In my experience the sweet spot to target on a credit spread is somewhere between 30-40% of the width of the spread. That means on a 10 dollar wide spread, selling between 3.00 and 4.00 credit is a reasonable risk/reward. On a 5 dollar wide spread that is around 1.50 to 2.00. This provides enough credit for the risk you are taking while still having a decent probability of making something. Every stock is different and often these strategies are best employed with higher implied volatility stocks that have juicy credits. When looking to take profits on a credit spread, the simple target can often be buying back for 50% of the credit received, especially when you get that directional move quickly in the stock and there is still plenty of time until expiration. Also it’s often best to not hold these into the final week of expiration as gamma risk becomes higher and you are essentially just relying on the stock to move your way. If still bullish on the stock, it can be smart to just close and roll to the next month’s expiration, maintaining the similar position and collecting more credit.
If the trade goes against a trader, it can be closed by buying back the credit spread for a higher price than was entered. The risk management plan will differ for each trader, whether you look to close when the stock changes trend or something technical triggers an exit. The risk is defined at entry based on the spread but you can also manage a loss but closing at 1x of the credit received if preferred. For example if I sold this spread for 3.00 and it goes to 6.00, something clearly is not going my way so it may benefit me to close the trade and still have that 1 to 1 risk reward ratio in play while moving onto the next trade idea.
Short Call Vertical Credit Spread (Bear Call Spread)
Directional bias: Bearish
Max profit: Credit collected
Max loss: Difference between width of spread and credit collected
The opposite of the put credit spread is the call credit spread. Instead of selling a put spread if I am bullish, I can sell a call spread if I am bearish. The characteristics of a call credit spread are the same as a put credit spread in that risk is defined and max profit is the credit collected. Selling an ATM or OTM call and buying a further OTM call strike creates the short call vertical spread. This is fairly black and white as credit spreads are similar no matter if you trade put verticals or call verticals, the main difference being your directional opinion on the stock. Just as with a put vertical spread, if you sell a call spread in a higher implied volatility market environment you can collect more credit for the trade and position your short strike further away from the current stock price.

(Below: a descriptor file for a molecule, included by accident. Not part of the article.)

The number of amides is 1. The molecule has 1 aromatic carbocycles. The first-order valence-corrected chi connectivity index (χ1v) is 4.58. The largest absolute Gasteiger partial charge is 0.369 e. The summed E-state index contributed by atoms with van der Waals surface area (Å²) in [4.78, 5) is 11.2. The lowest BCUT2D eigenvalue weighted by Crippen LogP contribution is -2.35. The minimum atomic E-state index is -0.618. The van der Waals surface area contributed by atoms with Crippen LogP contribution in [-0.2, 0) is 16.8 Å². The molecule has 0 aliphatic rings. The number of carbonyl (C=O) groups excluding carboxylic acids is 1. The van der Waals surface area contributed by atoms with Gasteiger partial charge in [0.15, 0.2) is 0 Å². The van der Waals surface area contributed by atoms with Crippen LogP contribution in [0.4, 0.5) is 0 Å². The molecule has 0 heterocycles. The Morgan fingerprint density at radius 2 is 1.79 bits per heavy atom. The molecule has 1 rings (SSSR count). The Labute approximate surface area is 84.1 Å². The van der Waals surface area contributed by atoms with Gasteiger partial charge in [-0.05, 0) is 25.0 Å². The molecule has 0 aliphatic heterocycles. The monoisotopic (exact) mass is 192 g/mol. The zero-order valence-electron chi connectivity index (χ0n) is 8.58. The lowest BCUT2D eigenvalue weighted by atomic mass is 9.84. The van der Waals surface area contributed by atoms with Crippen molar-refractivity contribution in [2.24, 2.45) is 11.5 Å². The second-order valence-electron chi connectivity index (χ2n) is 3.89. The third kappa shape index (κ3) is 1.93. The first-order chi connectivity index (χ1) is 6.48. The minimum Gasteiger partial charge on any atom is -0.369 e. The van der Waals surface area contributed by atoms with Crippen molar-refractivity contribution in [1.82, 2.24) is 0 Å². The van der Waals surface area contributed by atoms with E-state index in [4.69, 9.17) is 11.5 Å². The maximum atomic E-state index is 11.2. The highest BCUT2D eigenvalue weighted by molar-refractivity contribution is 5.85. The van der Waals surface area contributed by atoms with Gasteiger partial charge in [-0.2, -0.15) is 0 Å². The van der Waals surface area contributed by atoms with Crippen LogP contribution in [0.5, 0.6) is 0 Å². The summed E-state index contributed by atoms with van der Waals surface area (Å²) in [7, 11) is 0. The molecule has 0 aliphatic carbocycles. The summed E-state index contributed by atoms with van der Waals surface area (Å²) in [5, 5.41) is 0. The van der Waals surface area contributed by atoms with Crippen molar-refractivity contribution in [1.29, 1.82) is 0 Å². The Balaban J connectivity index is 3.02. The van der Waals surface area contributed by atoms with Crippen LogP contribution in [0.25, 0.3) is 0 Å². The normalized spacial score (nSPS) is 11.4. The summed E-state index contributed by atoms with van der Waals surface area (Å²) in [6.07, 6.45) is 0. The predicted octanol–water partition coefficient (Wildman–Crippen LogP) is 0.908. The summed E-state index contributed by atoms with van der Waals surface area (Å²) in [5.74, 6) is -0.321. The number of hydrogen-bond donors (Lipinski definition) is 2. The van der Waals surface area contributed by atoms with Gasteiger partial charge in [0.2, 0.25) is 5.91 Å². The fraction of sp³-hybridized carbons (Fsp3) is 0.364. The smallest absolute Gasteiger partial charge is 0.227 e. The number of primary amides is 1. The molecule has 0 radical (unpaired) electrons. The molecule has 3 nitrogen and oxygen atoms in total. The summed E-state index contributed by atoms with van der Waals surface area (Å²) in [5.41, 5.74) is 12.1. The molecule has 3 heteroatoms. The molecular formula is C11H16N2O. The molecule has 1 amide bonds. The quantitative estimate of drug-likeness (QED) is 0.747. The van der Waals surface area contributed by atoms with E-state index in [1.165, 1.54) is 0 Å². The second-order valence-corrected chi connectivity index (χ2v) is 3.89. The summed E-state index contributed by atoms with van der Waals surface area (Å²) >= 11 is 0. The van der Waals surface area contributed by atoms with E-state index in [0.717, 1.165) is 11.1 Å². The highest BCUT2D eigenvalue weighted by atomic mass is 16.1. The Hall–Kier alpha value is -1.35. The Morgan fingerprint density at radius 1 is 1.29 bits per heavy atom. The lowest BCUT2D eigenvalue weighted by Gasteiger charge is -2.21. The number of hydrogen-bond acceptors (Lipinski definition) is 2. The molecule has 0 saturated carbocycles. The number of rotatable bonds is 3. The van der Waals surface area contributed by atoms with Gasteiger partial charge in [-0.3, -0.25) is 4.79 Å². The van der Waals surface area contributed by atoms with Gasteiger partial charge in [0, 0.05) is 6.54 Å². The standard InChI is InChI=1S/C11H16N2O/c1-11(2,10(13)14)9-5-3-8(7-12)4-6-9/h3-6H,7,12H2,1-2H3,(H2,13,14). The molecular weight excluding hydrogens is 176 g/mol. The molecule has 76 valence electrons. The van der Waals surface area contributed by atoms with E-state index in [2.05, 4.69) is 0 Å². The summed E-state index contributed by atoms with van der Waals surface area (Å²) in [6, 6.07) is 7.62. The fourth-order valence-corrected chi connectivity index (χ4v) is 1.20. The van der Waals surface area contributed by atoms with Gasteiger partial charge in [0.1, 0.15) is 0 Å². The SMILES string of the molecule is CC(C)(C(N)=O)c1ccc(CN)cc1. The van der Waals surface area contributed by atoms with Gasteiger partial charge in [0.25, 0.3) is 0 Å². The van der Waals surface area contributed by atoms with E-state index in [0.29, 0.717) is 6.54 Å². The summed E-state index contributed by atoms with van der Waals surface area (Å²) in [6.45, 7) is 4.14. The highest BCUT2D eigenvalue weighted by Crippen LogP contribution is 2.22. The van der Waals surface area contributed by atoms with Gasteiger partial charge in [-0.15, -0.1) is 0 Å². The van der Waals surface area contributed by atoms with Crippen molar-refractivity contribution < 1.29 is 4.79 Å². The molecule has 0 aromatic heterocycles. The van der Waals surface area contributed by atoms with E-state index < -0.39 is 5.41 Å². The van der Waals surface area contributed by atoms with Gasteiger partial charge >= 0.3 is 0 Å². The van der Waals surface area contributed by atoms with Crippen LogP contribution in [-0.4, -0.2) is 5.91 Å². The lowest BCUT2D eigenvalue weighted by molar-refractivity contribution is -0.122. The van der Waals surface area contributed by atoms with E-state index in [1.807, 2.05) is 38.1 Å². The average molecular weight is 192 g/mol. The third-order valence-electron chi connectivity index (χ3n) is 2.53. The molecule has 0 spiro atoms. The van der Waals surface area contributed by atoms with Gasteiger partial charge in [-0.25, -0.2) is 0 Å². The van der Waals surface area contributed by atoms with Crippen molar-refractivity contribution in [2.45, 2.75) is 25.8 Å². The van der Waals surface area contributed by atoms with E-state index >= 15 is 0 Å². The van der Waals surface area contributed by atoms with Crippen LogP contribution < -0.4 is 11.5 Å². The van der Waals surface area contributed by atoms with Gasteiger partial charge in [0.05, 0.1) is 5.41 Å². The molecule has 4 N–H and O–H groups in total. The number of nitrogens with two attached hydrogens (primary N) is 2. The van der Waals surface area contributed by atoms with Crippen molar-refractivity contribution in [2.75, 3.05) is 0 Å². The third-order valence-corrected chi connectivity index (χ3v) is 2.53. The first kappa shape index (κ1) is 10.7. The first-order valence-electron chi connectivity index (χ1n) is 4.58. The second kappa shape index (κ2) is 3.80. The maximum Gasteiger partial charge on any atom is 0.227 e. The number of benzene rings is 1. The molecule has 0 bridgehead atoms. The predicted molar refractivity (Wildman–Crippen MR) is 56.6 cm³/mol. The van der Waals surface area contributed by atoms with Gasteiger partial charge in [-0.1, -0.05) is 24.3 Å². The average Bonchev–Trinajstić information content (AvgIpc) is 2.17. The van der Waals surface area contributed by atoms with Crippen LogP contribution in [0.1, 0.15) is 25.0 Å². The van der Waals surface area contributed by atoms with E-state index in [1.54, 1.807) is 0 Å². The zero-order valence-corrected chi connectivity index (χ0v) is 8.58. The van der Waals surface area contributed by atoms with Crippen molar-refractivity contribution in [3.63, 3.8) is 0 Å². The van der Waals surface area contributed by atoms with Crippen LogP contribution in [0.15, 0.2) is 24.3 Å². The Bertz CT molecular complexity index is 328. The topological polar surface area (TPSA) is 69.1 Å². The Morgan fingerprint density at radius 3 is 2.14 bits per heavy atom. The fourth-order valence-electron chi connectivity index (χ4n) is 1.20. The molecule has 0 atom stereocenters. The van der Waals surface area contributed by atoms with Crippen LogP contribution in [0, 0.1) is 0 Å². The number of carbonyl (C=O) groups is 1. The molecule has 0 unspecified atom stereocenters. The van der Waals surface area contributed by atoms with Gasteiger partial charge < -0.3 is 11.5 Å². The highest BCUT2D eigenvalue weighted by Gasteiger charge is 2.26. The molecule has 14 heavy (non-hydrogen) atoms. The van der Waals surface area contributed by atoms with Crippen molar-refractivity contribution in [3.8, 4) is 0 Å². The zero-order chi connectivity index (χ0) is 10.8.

In the example below you can see the QQQ Nasdaq January 400/405 call credit spread can be sold for $2.00 or $200 per spread. With the stock currently just above 394 that means even if QQQ stays under here or goes up small towards 400 you still potentially can be profitable by January expiration in one month. The breakeven on this bear call spread is 402 (400 short strike plus the 2.00 credit received). You can see from the pink line in the graph that if QQQ drops roughly 10 points to the 384 zone, the credit spread you sold for 2.00 is now worth closer to 1.00, which means the trade is up $100 per spread. Since this is a directional trade it makes sense to enter these call credit spreads at resistance or after a rise in the stock.
You can see the clear advantage of credit spreads. By giving up the unlimited profits potential that so many traders are lured into with options, you can increase your odds on every credit spread trade you enter. This is an incredibly useful strategy I like to use in volatile markets or into binary events like earnings reports. The most important thing in trading is to define your risk when putting on a directional idea. The vertical credit spread achieves that and plenty more. If you only want to risk 2-3% of the account on each trade, then structure a credit spread to make that your max risk. Enter the trade and then let time play out and the stock do what it’s going to do without worrying about each fluctuation. Since a credit spread is a premium selling strategy it inherently has a greater than 50% probability of making money. The further away you sell a credit spread from the current stock price, the greater the chance it expires worthless and you keep the full credit. However, it’s best to collect enough credit to make the risk worthwhile.
- With vertical credit spreads you are always selling the strike price closer to the current stock price and buying a further out of money strike.
- Vertical Credit spreads are defined risk.
- Max profit on credit spreads is the credit you collected when entering.
- Max loss is defined and is the difference between the spreads width, minus the credit collected.
- Credit spreads are still a directional trade but offer positive time decay.
- Selling credit spreads in higher IV helps collect more credit and increases odds of profit.